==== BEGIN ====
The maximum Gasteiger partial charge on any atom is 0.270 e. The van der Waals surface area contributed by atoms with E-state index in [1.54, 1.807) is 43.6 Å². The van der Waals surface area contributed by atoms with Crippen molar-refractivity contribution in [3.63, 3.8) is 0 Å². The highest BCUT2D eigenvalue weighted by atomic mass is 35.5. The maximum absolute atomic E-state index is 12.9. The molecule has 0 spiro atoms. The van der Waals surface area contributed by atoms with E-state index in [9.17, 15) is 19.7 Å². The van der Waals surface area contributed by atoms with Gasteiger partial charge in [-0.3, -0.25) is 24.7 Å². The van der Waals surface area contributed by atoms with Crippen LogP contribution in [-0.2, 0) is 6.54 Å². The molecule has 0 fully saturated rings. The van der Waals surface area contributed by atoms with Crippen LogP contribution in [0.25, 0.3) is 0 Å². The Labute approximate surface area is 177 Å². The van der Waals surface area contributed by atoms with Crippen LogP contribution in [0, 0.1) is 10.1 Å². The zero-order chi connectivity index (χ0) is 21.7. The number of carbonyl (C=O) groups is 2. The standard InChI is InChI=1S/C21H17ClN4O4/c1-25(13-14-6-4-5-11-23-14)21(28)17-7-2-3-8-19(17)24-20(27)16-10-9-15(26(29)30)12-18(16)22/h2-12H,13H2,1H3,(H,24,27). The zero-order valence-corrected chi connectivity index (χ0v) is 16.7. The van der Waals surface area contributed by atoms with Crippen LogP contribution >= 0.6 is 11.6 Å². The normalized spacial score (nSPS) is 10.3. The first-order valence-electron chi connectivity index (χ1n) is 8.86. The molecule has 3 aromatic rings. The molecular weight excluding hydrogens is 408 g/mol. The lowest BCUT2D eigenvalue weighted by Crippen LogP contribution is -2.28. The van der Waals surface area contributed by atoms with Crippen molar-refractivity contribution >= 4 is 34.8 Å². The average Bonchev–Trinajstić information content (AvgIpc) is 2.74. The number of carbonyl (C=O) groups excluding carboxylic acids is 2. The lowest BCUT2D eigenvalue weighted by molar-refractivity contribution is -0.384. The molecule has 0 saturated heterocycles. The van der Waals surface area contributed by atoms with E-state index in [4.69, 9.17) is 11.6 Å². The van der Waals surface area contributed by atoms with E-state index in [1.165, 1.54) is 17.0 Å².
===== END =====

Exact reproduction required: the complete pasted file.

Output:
The maximum Gasteiger partial charge on any atom is 0.270 e. The van der Waals surface area contributed by atoms with E-state index in [1.54, 1.807) is 43.6 Å². The van der Waals surface area contributed by atoms with Crippen molar-refractivity contribution in [3.63, 3.8) is 0 Å². The highest BCUT2D eigenvalue weighted by atomic mass is 35.5. The maximum absolute atomic E-state index is 12.9. The molecule has 0 spiro atoms. The van der Waals surface area contributed by atoms with E-state index in [9.17, 15) is 19.7 Å². The van der Waals surface area contributed by atoms with Gasteiger partial charge in [-0.3, -0.25) is 24.7 Å². The van der Waals surface area contributed by atoms with Crippen LogP contribution in [-0.2, 0) is 6.54 Å². The molecule has 0 fully saturated rings. The van der Waals surface area contributed by atoms with Crippen LogP contribution in [0.25, 0.3) is 0 Å². The Labute approximate surface area is 177 Å². The van der Waals surface area contributed by atoms with Crippen LogP contribution in [0, 0.1) is 10.1 Å². The zero-order chi connectivity index (χ0) is 21.7. The number of carbonyl (C=O) groups is 2. The standard InChI is InChI=1S/C21H17ClN4O4/c1-25(13-14-6-4-5-11-23-14)21(28)17-7-2-3-8-19(17)24-20(27)16-10-9-15(26(29)30)12-18(16)22/h2-12H,13H2,1H3,(H,24,27). The zero-order valence-corrected chi connectivity index (χ0v) is 16.7. The van der Waals surface area contributed by atoms with Crippen LogP contribution >= 0.6 is 11.6 Å². The normalized spacial score (nSPS) is 10.3. The first-order valence-electron chi connectivity index (χ1n) is 8.86. The molecule has 3 aromatic rings. The molecular weight excluding hydrogens is 408 g/mol. The lowest BCUT2D eigenvalue weighted by Crippen LogP contribution is -2.28. The van der Waals surface area contributed by atoms with Crippen molar-refractivity contribution >= 4 is 34.8 Å². The average Bonchev–Trinajstić information content (AvgIpc) is 2.74. The number of carbonyl (C=O) groups excluding carboxylic acids is 2. The lowest BCUT2D eigenvalue weighted by molar-refractivity contribution is -0.384. The molecule has 0 saturated heterocycles. The van der Waals surface area contributed by atoms with E-state index in [4.69, 9.17) is 11.6 Å². The van der Waals surface area contributed by atoms with E-state index in [1.165, 1.54) is 17.0 Å².